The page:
As density greatly affects the stability and strength properties of granular materi-als, and as density can be determined easily and rapidly in the field by improved meth-ods developed for that purpose U), it follows that, as with fine-grained soils, adequate field compaction control of the granular soils should be of considerable value to the engineer in determining that ful l structural value is built into the base and surfacing courses.

    The primary deterent to such control m the past has been the lack of a reliable standard with which to compare field results. A number of different procedures for establishing "maximum density" values for gravels have been applied and found inade-quate. Those procedures using laboratory test results from tests performed on the fine fraction of the granular soil and applying a correction formula for the percent gravel content of the whole material are often in serious error when the gravel content exceeds 25 to 30 percent (2 ). Those procedures usmg the whole material compacted by a specific procedure are cumbersome and slow and require an excessive number of repeat tests on very large samples because minor variations m gradation often have a large effect upon obtainable density.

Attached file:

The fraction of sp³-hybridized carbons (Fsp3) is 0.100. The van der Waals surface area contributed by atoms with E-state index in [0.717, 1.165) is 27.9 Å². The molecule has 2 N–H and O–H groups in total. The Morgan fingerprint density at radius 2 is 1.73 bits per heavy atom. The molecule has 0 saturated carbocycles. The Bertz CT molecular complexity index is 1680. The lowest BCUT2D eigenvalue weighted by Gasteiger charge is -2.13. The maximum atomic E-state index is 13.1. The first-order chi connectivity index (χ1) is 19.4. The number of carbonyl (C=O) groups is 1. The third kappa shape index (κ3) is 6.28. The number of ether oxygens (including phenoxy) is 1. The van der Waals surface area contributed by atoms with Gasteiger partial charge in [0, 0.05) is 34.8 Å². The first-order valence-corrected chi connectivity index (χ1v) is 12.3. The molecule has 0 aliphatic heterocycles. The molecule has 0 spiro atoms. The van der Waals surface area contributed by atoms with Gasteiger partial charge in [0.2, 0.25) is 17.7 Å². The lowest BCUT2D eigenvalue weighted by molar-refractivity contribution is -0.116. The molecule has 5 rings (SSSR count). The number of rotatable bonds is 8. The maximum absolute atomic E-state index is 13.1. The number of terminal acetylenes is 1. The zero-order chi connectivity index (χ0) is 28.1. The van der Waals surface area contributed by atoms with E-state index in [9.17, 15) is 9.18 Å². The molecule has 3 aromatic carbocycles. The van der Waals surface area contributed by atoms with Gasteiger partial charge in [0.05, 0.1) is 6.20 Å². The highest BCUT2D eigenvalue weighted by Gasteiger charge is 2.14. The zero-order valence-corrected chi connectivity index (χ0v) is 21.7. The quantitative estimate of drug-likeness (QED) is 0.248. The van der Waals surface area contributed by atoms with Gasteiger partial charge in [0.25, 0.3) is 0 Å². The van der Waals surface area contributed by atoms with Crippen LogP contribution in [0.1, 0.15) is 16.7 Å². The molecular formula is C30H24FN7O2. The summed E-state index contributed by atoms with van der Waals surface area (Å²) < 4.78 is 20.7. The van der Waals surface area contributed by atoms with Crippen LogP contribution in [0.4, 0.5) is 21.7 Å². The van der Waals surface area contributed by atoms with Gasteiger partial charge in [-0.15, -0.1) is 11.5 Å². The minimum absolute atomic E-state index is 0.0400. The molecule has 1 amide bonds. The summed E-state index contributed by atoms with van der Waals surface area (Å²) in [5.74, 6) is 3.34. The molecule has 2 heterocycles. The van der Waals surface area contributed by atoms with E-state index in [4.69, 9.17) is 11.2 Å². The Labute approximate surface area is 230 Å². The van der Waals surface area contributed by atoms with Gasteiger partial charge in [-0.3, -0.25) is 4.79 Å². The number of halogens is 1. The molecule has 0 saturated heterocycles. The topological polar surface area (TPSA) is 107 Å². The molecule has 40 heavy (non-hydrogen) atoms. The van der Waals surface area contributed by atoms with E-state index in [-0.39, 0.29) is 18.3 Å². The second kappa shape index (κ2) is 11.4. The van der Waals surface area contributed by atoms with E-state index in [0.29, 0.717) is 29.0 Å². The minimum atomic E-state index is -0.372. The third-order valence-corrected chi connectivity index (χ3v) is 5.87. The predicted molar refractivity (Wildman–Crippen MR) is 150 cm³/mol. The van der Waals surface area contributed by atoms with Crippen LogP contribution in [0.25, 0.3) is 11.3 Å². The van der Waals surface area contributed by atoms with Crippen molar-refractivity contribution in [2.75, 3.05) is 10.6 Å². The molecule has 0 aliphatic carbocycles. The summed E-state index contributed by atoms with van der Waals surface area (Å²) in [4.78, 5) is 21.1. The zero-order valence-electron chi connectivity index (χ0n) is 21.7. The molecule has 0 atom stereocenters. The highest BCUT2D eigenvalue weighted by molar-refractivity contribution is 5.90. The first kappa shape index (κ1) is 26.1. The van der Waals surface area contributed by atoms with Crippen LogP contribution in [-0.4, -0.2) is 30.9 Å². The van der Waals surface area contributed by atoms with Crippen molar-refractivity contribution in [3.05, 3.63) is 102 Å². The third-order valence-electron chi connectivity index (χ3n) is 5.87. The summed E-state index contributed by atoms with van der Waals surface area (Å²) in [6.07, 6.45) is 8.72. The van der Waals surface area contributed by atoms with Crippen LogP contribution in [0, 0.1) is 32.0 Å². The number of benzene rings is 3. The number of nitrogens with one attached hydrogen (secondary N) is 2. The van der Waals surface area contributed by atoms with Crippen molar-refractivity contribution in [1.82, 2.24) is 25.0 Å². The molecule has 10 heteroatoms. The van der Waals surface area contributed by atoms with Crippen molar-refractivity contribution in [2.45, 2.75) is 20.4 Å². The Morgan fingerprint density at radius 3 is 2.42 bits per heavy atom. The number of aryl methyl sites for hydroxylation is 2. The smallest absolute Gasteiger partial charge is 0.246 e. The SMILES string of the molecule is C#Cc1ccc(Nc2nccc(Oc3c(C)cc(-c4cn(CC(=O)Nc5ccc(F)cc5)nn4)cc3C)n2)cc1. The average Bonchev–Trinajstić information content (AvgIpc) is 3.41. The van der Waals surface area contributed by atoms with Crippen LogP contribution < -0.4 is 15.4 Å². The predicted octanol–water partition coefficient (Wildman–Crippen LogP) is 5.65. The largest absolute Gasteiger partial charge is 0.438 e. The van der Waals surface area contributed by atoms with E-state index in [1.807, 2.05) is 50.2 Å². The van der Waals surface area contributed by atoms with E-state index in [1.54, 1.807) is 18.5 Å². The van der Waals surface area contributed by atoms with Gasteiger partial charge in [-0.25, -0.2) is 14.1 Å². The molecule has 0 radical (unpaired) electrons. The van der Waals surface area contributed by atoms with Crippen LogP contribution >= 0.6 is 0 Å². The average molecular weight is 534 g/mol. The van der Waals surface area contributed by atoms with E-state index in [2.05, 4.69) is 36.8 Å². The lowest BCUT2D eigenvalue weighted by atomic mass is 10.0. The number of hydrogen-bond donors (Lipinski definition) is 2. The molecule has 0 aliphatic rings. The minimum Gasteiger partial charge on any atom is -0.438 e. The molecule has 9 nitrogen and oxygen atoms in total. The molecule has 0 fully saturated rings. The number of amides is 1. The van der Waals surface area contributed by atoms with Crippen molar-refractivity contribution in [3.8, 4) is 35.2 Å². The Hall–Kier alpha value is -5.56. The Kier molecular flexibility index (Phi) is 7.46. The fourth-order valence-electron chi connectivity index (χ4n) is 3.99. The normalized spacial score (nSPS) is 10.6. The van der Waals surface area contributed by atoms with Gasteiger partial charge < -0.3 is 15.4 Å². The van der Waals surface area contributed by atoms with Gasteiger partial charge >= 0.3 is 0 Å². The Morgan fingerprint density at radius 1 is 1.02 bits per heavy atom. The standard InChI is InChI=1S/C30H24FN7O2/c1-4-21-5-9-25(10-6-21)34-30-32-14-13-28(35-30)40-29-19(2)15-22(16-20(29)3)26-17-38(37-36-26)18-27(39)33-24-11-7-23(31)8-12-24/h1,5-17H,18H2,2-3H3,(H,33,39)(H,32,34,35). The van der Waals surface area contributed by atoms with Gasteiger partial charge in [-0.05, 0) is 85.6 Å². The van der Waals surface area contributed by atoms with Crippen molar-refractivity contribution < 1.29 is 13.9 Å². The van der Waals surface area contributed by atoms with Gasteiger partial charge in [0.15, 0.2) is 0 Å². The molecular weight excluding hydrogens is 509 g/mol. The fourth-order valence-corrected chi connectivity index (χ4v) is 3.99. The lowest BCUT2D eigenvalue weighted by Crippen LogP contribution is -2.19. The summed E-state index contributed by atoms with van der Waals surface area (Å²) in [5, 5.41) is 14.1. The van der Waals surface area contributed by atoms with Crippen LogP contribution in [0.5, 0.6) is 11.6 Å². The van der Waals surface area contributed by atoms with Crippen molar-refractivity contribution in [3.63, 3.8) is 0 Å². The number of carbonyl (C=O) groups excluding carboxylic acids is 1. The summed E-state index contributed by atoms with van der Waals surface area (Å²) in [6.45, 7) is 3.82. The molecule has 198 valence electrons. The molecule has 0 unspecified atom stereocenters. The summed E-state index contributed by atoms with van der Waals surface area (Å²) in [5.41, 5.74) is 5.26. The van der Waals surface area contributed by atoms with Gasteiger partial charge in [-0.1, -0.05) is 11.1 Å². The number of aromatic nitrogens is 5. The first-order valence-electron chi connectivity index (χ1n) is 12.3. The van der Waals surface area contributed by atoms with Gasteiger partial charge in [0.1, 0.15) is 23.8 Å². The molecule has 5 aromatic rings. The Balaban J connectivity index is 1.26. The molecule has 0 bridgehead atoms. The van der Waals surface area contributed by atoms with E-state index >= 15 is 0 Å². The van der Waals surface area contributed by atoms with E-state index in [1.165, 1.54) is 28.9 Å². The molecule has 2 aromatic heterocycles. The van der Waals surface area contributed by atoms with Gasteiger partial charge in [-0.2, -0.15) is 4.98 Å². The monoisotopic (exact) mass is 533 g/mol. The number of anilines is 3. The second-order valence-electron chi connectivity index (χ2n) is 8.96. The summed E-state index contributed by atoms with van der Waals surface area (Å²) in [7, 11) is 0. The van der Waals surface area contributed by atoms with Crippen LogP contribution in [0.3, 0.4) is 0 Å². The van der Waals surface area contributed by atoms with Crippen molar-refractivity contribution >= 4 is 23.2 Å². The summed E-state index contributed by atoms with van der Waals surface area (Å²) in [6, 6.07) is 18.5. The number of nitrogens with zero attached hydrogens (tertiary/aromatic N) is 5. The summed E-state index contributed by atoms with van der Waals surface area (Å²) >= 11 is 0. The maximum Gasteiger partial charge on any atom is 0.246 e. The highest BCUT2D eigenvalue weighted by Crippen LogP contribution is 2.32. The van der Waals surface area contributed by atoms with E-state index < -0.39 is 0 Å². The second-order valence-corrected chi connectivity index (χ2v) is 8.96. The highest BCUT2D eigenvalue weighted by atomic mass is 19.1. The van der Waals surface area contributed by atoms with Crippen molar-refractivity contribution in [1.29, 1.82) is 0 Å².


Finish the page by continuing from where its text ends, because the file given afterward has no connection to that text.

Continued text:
As a result, the wrong "standard" or "maximum density" value often has been ap-plied, and the resulting frequent incompatability with field results has caused the field

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    NO 4 PLUS s p a R - e 7 3

    NO 4MINUS

    30 40 50 60 TO SO % m S S I N G NO 4 S I E V E

    Figure 1. Theoretical curves.

    engineer to view with suspicion and distrust any attempts to apply compaction control to the base course and surfacing materials on his job.

    The need exists, then, for a reliable method for determining the proper maximum density value for granular materials. As the gradation of a given granular material, such as a base course gravel, may fluctuate between rather wide specification limits, and, as gradation seriously affects the den-sity obtainable with any given compaction procedure, the maximum density values must be correlated to gradation.

    To be of practical value the maximum density-vs-gradation relationships should be established prior to construction so that the field inspector can devote his time dur-i i ^ construction to the performance of field density tests and to giving adequate atten-tion to the actual compaction process on the job.